[quote]The last-minute negotiations for Republican votes resembled the wheeling and dealing on a car lot. Republicans who were opposed or undecided were courted during hurried meetings in Capitol hallways, on the House floor and at the White House. GOP leaders told their rank and file that if they wanted anything, now was the time to ask, lawmakers said, and members took advantage of the opportunity by requesting such things as fundraising appearances by Cheney and the restoration of money the White House has tried to cut from agriculture programs. Lawmakers also said many of the favors bestowed in exchange for votes will be tucked into the huge energy and highway bills that Congress is scheduled to pass this week before leaving for the August recess.[/quote]

    So in exchange for CAFTA we get more pork, and what sounds like a promise not to cut agricultural subsidies. Which of course would completely go against the spirit of CAFTA

    This is one time I actually hope Bush breaks his promise

  6. 6
    Stormy70 says:

    cut agricultural subsidies

    I wish, what a peice of crap bill that was!

  7. 7
    Steve says:

    In the 22 years that Democrats ran the House after the electronic voting system was put in place, there was only one time when the vote period substantially exceeded the 15 minutes. At the end of the session in 1987, under Speaker Jim Wright of Texas, the vote on the omnibus budget reconciliation bill — a key piece of legislation — was one vote short of passage when one of the bill’s supporters, Marty Russo of Illinois, took offense at something, changed his vote to no, and left to catch a plane to his home district in Chicago. He was unaware that his switch altered the ultimate outcome. Caught by surprise, Wright kept the vote tally open for an extra 15 to 20 minutes until one of his aides could find another member, fellow Texan Jim Chapman, and draw him out of the cloakroom to change his nay vote to aye and pass the bill. Republicans went ballistic, using the example for years as evidence of Democrats’ autocratic style and insensitivity to rules and basic fairness.

    In 1995, soon after the Republicans gained the majority, Speaker Newt Gingrich declared his intention to make sure that votes would consistently be held in the 15-minute time frame. The “regular practice of the House,” he said would be “a policy of closing electronic votes as soon as possible after the guaranteed period of 15 minutes.” The policy was reiterated by Speaker Dennis J. Hastert when he assumed the post.

    But faced with a series of tough votes and close margins, Republicans have ignored their own standards and adopted a practice that has in fact become frequent during the Bush presidency, of stretching out the vote when they were losing until they could twist enough arms to prevail. On at least a dozen occasions, they have gone well over the 15 minutes, sometimes up to an hour.

    The Medicare prescription drug vote — three hours instead of 15 minutes, hours after a clear majority of the House had signaled its will — was the ugliest and most outrageous breach of standards in the modern history of the House. It was made dramatically worse when the speaker violated the longstanding tradition of the House floor’s being off limits to lobbying by outsiders (other than former members) by allowing Health and Human Services Secretary Tommy G. Thompson on the floor during the vote to twist arms — another shameful first.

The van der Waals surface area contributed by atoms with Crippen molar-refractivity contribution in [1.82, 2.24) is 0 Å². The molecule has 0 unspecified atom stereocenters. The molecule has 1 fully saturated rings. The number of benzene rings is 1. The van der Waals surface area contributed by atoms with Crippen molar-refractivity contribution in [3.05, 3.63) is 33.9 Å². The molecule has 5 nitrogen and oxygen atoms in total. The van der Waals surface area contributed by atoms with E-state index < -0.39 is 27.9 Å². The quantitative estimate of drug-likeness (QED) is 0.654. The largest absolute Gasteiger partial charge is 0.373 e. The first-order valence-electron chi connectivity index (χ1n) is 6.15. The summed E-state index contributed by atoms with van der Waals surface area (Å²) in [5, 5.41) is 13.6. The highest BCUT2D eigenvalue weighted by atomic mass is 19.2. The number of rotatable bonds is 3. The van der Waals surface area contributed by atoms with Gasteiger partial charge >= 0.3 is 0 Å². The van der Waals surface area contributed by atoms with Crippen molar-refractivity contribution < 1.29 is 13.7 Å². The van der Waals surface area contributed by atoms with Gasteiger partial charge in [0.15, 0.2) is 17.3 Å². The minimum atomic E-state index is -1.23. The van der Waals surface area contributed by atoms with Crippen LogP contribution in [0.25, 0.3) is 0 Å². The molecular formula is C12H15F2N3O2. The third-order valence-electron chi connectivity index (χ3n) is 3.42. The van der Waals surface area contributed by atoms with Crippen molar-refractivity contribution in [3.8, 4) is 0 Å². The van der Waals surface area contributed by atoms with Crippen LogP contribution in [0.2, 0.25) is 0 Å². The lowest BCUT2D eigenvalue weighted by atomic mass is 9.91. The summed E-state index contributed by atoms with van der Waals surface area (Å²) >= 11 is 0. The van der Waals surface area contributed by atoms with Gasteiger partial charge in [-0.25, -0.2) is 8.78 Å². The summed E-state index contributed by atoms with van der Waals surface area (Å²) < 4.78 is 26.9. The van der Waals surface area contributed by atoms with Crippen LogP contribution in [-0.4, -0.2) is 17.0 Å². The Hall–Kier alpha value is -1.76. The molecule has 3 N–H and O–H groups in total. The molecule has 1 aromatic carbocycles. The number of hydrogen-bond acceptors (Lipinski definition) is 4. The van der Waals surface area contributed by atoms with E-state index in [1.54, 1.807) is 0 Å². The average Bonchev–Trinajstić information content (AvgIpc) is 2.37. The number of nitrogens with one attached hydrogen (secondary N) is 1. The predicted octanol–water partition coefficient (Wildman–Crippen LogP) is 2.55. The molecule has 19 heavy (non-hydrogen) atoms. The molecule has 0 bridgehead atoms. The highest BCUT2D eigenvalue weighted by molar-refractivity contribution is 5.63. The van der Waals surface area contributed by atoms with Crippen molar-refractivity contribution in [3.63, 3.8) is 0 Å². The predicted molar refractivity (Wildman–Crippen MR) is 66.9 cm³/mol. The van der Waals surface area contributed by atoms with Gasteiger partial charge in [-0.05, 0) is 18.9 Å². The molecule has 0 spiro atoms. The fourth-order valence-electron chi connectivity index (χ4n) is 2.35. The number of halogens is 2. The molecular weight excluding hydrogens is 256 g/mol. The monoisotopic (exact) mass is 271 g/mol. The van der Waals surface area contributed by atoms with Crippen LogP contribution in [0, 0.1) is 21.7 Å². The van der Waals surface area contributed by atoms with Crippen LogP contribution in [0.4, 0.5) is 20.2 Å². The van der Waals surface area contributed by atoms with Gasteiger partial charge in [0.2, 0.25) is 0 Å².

link

    In 1987, when then-House Speaker Jim Wright (D-Tex.) employed a pale version of this practice — keeping the vote open an extra 15 minutes — Republicans denounced this as an outrageous departure from regular order. Then-Rep. Trent Lott (R-Miss.) railed against “Jim Wright and his goons.” And a Republican congressman named Dick Cheney denounced the move as “the most arrogant, heavy-handed abuse of power I’ve ever seen in the 10 years that I’ve been here.” Funny, but Vice President Cheney doesn’t seem nearly so outraged now.
    link

  8. 8
    Bernard Yomtov says:

    I really long for the day when we were the good guys. Now we are nothing more than a bunch of arm-twisting thugs, big mouth bully boys, and we simply bend the rules to suit our needs. We look less like a national governing party than a bunch of union thugs.

    CAFTA may or may not be a good bill, but it wasn’t worth selling our soul to pass. These sorts of shenanigans have got to stop, and we have got to stop acting like a bunch of arrogant goons who think they have a divine right to rule. I am sick of it.

    Yeah. Who knew DeLay and Hastert were such assholes?

  9. 9
    Stormy70 says:

    Evidence please.

    Here is one famous duel by political enemies.

    Here is a book that goes into the colorful history of congress, including a brawl that went on until someone yanked an opponents wig off.
    This is good brawl that happened in 1860.

    I like this annedote for obvious reasons :)

    Immediately, Reed’s action produced an uproar in the House that lasted several days. “Tyranny,” “scandal,” and “revolution” were some of the words used to describe Reed’s action. Democrats “foamed with rage,” wrote historian Barbara Tuchman.

    A hundred of them were on their feet howling for recognition. ‘Fighting Joe’ Wheeler, the diminutive former Confederate cavalry general, unable to reach the front because of the crowded aisles, came down from the rear leaping from desk to desk as an ibex leaps from crag to crag. As the excitement grew wilder, the only Democrat not on his feet was a huge representative from Texas who sat in his seat significantly whetting a bowie knife on his boot

  10. 10